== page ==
Appraisal (avalúo)

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Appraisal (avalúo)
The process of developing and communicating an opinion about a property’s value.
An appraisal is usually required when real property is sold, financed, condemned, taxed, insured, or partitioned.
Note that an appraisal is an estimate or opinion, not a determination, of value.
An appraisal may be in the form of a lengthy written report, a completed preprinted form, a simple letter, or even an oral report.
Three approaches are used to estimate market value of a property:
The direct sales comparison approach, the cost approach, and the income approach.
The direct sales comparison approach is a comparative analysis of recent sales prices of similar properties, after adjusting for seller concessions, time, financing, and any differences in the properties. This approach, formerly called the market-data approach, is used most frequently by real estate brokers in the valuation of residences and is the approach usually preferred in court.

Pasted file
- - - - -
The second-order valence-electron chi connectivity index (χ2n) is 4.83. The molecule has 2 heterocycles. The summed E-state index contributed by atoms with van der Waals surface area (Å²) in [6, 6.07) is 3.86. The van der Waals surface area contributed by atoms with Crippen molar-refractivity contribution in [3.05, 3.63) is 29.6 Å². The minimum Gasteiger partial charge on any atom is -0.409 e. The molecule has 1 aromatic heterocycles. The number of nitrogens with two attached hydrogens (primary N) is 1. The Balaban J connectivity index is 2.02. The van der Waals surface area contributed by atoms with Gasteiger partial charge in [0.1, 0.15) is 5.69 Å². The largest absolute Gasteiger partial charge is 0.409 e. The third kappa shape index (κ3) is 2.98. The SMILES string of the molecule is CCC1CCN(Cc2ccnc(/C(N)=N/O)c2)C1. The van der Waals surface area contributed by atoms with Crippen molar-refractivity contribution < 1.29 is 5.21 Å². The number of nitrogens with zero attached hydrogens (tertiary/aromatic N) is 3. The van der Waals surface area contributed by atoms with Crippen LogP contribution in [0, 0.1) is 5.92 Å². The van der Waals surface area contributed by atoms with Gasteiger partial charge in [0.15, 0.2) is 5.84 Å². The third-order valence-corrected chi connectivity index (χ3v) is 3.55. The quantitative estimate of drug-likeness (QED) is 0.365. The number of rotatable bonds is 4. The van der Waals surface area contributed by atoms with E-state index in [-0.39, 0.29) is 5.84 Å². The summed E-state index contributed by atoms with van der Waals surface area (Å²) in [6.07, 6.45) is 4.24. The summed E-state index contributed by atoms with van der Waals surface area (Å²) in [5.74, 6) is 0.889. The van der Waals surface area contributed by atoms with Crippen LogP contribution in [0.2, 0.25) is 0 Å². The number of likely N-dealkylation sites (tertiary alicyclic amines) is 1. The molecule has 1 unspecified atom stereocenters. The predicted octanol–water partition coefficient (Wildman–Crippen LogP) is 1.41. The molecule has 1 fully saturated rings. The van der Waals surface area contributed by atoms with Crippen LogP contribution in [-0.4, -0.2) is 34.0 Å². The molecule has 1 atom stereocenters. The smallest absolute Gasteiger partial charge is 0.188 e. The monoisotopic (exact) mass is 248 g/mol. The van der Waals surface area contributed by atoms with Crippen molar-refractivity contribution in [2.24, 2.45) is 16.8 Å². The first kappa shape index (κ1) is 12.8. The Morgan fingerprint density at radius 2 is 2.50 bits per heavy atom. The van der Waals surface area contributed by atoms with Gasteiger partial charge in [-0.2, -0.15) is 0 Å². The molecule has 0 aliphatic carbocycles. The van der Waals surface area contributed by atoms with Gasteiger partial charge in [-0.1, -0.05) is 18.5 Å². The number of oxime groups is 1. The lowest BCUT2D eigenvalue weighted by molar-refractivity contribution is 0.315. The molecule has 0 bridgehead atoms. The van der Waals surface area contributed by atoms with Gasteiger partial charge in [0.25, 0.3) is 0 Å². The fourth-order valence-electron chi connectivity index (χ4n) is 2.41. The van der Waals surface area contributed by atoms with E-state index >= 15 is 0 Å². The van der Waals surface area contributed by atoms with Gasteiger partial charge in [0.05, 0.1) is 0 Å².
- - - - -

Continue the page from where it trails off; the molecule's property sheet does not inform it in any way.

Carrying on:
The cost approach is an estimated value based on the reproduction or replacement cost of the improvements, less depreciation, plus the value of the land (land value being usually determined by the direct sales comparison approach). The cost approach is most useful in appraising new or proposed construction, as well as service properties such as churches and post offices. (See depreciation [appraisal].)
The income approach is an estimated value based on the capitalization of net operating income from a property at an acceptable market rate. Often referred to as the income capitalization approach, it is most useful in appraising investment properties such as apartment buildings, office buildings, and shopping centers.
Value = Net Operating Income/Capitalization Rate
In most appraisals, the appraiser reconciles (correlates) the indication of value by each of the three approaches. The appraiser considers the definition of value, the purpose of the appraisal, the type of property and the adequacy of the compiled data to determine the relative weight (if any) to be given to each approach in reaching a final estimate of value. Moreover, in that each method is based on data obtained from the market, the three approaches serve as checks on each other.
When an independent appraisal is necessary, most lending institutions require the services of a state-licensed or state-certified appraiser and that the appraisals conform to the Uniform Standards of Professional Appraisal Practice. (See appraiser, before-and-after method, concession, cost approach, direct sales comparison approach, engineering breakdown method, income approach.)

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